The Air-Conditioning and Refrigeration Technology Institute (ARTI), a not-for-profit corporation established by the Arlington, VA-based Air-Conditioning and Refrigeration Institute (ARI), has just issued a report about new mold-detection technology. In a release dated May 10, 2006, ARI explains: “Existing technology to detect mold behind walls requires stripping wallcoverings to inspect hidden surfaces visually or boring holes into numerous wall section to extract and culture samples. The disassembly and drilling must be done very slowly and carefully to avoid spreading mold spores and fragments through the building, which increases the cost of remediation.”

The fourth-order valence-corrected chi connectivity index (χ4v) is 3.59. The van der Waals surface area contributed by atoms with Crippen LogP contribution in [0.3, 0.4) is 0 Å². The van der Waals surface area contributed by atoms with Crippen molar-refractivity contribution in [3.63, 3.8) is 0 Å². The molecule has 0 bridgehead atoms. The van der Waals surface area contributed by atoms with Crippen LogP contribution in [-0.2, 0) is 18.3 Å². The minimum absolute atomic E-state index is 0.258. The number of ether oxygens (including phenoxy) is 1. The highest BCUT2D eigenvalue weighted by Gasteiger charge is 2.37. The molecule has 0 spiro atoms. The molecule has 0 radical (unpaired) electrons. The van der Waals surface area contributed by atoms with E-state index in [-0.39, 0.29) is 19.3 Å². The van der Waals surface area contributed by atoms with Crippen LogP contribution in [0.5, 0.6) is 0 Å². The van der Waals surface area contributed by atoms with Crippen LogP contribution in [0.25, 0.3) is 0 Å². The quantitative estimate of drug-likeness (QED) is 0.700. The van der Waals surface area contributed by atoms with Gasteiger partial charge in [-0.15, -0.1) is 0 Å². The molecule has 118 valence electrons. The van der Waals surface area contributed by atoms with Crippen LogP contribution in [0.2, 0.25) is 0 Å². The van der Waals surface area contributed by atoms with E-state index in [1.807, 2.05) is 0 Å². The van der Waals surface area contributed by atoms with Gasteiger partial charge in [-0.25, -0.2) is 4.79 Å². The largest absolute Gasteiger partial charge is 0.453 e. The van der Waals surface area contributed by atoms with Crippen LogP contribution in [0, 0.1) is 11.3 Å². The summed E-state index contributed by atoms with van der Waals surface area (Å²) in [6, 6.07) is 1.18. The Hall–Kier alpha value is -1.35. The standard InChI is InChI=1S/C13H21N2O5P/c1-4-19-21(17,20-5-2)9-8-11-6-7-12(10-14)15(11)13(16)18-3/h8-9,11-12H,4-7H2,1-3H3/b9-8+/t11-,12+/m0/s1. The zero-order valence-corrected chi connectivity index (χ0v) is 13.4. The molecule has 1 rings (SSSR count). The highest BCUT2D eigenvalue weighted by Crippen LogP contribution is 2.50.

During the study, investigators from the Atlanta-based Georgia Tech Research Institute soaked gypsum wallboard in water infused with mold spores and allowed them to germinate. Then, a radar system was tested to see if it was effective in identifying areas of moisture behind the wallboard. The technology was found to be accurate, but ARI reports that more research is still needed so that it can unequivocally distinguish between mold growth and moisture.
“The economic problems created by hidden moisture are enormous,” says ARTI’s Director of Research Steve Szymurski. “Real estate property damage from mold growth has cost millions of dollars and the price tag for this problem is growing because of costly mold litigation. Therefore, developing better detection instruments that can locate hidden problems quickly, inexpensively, and nondestructively is an important research priority.”
To find out more, download the executive summary (www.arti-research.org/research/completed/exec-summaries/40080-3-es.pdf) or full report (www.arti-research.org/research/completed/finalreports/40080-3-final.pdf).